If you need 24x7 support for business, Dell's PowerEdge with AMD EPYC, model R7425,R7415,R6415 or HPe's DL385 have you covered.

SuperMicro's servers with AMD EPYC and Penguin's servers with AMD EPYC are more of a roll-your-own variety but are also good quality (can personally speak for both as we are evaluating them in our data center).

Dell PowerEdge R7425 “enables fast workload performance” on more cores. It has up to 2 enterprise class EPYC processors; memory and IO flexibility with up to 32 DDR4 DIMMs and 128 lanes of PCIe; storage performance with up to 24 NVMe drives; up to 4 terabytes memory capacity for data base analytics; and increased VDI instances with up to 64 cores.

PowerEdge R7415 is intended to “scale workloads while managing costs,” says Dell. “The R7415 delivers software defined storage or business analytics in a single processor design.” Features include: memory and IO flexibility with up to 16 DDR4 DIMMs and 128 lanes of PCIe; storage performance with up to 24 NVMe drives; and up to 2 terabytes memory capacity for in-line memory and analytics.

PowerEdge R6415 “balances resources to support demanding workloads…the R6415 single processor server tightly matches workload needs without adding underutilized resources,” according to Dell. Features include: storage performance with up to 10 NVMe drives; up to 2 terabytes of memory and 128 PCIe lanes. Dell says the R6415 “simplifies and speeds deployments with VMware vSAN and ScaleIO Ready Nodes.”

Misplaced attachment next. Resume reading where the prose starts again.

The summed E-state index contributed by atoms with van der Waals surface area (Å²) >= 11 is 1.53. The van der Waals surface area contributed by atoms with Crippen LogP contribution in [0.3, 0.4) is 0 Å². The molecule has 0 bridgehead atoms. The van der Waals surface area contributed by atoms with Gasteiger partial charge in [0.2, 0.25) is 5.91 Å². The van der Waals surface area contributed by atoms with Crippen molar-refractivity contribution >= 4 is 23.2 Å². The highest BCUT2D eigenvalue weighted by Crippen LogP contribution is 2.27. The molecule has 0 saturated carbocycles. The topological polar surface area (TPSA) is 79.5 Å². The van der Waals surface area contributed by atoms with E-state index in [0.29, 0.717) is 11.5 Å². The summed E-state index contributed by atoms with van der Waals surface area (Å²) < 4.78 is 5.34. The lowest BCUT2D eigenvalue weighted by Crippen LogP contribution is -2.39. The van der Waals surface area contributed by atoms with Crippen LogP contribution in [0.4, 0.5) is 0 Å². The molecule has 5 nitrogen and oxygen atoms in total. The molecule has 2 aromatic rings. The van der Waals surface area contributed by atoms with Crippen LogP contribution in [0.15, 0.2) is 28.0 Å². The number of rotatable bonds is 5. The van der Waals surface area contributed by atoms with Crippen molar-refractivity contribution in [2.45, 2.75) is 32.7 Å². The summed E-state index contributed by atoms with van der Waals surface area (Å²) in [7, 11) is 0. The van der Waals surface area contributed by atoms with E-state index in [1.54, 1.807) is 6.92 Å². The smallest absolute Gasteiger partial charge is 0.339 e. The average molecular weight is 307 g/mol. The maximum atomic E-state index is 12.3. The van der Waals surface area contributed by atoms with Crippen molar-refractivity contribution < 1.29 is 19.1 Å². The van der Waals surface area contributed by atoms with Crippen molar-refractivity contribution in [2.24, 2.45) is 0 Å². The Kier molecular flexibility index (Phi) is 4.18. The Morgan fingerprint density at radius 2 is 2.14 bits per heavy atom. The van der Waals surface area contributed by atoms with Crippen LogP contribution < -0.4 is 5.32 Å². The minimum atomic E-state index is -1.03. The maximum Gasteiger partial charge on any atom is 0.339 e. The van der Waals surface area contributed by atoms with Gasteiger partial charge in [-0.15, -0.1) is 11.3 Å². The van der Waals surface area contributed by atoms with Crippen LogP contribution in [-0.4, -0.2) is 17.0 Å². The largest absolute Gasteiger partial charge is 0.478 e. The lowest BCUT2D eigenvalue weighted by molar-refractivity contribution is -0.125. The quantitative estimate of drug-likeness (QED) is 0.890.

The core advantage going to AMD with their current "Naples" EPYC -- the current version of EPYC on 14nm -- gets only better for AMD's "Rome" EPYC on 7nm. AMD's ROME EPYC has 64 cores per CPU x 128 simultaneous threads.

edit:Fixed wall-of-text look.

3 lowest rated comments:

I am an atheist, but I have Christian values. I'm pro-life, anti-immigration, traditional marriage etc. I know that when the crusades begin I will fight shoulder to shoulder with my Christian brothers submitted by TexasVet to OccidentalEnclave

InterestingThings 0 points 0 points (+0|-0) ago

I said: "...or rather an agnostic (statement2: I do not have evidence to believe there is a God) ?"

Here is the Merriam Webster definition of Agnostic:

Definition of agnostic 1 : a person who holds the view that any ultimate reality (such as God) is unknown [aka no evidence to support] and probably unknowable; broadly : one who is not committed to believing in either the existence or the nonexistence of God or a god


My definition and interpretation of agnostic is straight from the English definition of the word.

How to hang a pot using only single loop of string submitted by killer7 to gif

InterestingThings 0 points 0 points (+0|-0) ago

That's a very interesting method!

Warning: Microsoft's Meltdown and Spectre patch is bricking some AMD PCs submitted by tendiesonfloor to technology

InterestingThings 0 points 0 points (+0|-0) ago

Since Microsoft has now halted delivery of the update, it seems like it could be a good way to delay the big Intel slowdown AND blame AMD at the same time. "Oh we [Microsoft] had to stop our rollout because of AMD".

AMD didn't need a patch for Intel MeltDown. And SPECTRE was supposed to be resolved via microcode (bios) update.